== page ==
# Repetitive NumPy Concatenations

tags: python numpy

I recently had to construct a couple of numpy arrays from a handful of files. I quickly did something like this:

files = list_of_files()
arr = np.array([], dtype=np.float32)
for f in files:
iarr = get_arr_from_file(f)
arr = np.concatenate([arr, iarr])


This was taking a lot longer than I thought it should. There’s a very simple reason: I was copying my arr variable len(files) times to construct a final arr (and every iteration of the loop arr was getting larger). This was of course unnecessary.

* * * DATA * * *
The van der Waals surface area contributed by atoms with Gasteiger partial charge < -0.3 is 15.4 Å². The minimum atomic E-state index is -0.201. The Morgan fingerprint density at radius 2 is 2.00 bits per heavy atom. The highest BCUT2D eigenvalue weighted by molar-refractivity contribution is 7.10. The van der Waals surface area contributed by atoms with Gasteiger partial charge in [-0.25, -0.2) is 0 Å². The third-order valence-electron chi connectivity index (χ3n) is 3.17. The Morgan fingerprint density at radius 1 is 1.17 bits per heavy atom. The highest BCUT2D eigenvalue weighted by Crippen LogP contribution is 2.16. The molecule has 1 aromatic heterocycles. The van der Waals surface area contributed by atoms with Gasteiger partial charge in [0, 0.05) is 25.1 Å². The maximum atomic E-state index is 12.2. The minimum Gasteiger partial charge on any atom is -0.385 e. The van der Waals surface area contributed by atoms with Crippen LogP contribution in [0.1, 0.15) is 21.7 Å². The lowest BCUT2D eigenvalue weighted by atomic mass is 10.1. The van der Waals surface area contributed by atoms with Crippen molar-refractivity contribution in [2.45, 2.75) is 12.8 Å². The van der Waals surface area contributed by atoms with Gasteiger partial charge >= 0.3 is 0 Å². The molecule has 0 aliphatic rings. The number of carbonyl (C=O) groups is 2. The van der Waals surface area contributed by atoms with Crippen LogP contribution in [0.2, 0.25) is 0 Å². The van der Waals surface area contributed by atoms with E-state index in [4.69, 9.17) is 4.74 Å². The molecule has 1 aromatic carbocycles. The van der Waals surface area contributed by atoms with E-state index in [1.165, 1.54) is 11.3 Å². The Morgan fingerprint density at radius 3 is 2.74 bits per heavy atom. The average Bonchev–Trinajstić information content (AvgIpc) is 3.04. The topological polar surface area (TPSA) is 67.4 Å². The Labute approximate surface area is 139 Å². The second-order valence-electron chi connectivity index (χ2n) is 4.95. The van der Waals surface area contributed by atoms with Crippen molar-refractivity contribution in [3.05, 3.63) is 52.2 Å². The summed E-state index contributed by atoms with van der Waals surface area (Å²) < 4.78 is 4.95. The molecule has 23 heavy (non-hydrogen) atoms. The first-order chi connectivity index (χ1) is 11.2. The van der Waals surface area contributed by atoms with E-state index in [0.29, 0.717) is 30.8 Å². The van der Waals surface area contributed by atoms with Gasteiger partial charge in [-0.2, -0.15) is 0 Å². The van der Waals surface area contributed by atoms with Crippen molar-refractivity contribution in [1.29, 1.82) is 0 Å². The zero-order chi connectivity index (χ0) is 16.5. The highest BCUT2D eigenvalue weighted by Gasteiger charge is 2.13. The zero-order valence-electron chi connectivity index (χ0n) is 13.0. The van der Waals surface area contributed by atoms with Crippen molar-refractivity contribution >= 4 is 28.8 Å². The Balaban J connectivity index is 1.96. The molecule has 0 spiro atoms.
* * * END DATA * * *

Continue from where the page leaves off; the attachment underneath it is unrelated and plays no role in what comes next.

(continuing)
A better (and, to those who like to use the label “pythonic”, more pythonic) way to do it:

arr = np.concatenate([get_arr_from_file(f) for f in list_of_files()])


So when it comes to repetitive NumPy concatenations… avoid it. A quick test in IPython:

import numpy as np

arr = np.array([], dtype=np.float32)
for i in range(100):
iarr = np.random.randn(100000)
arr = np.concatenate([arr, iarr])
return arr

def good():
arrs = [np.random.randn(100000) for i in range(100)]
return np.concatenate(arrs)


1.73 s ± 2 ms per loop (mean ± std. dev. of 7 runs, 1 loop each)